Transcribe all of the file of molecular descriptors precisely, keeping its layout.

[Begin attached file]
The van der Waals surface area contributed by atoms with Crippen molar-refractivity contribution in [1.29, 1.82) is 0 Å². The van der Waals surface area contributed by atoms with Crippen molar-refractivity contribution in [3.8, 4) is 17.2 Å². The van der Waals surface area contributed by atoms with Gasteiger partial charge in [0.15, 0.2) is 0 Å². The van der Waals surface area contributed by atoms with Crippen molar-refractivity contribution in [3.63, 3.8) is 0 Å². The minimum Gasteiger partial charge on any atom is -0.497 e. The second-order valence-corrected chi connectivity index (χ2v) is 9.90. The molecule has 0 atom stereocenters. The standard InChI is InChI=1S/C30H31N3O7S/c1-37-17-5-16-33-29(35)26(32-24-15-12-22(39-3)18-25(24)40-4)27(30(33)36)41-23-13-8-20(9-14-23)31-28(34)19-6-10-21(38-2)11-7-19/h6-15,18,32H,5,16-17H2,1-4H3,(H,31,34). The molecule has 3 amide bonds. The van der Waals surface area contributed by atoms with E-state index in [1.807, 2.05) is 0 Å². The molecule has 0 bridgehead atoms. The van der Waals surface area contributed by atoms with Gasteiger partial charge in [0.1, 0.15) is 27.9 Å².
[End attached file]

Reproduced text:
The van der Waals surface area contributed by atoms with Crippen molar-refractivity contribution in [1.29, 1.82) is 0 Å². The van der Waals surface area contributed by atoms with Crippen molar-refractivity contribution in [3.8, 4) is 17.2 Å². The van der Waals surface area contributed by atoms with Gasteiger partial charge in [0.15, 0.2) is 0 Å². The van der Waals surface area contributed by atoms with Crippen molar-refractivity contribution in [3.63, 3.8) is 0 Å². The minimum Gasteiger partial charge on any atom is -0.497 e. The second-order valence-corrected chi connectivity index (χ2v) is 9.90. The molecule has 0 atom stereocenters. The standard InChI is InChI=1S/C30H31N3O7S/c1-37-17-5-16-33-29(35)26(32-24-15-12-22(39-3)18-25(24)40-4)27(30(33)36)41-23-13-8-20(9-14-23)31-28(34)19-6-10-21(38-2)11-7-19/h6-15,18,32H,5,16-17H2,1-4H3,(H,31,34). The molecule has 3 amide bonds. The van der Waals surface area contributed by atoms with E-state index in [1.807, 2.05) is 0 Å². The molecule has 0 bridgehead atoms. The van der Waals surface area contributed by atoms with Gasteiger partial charge in [0.1, 0.15) is 27.9 Å².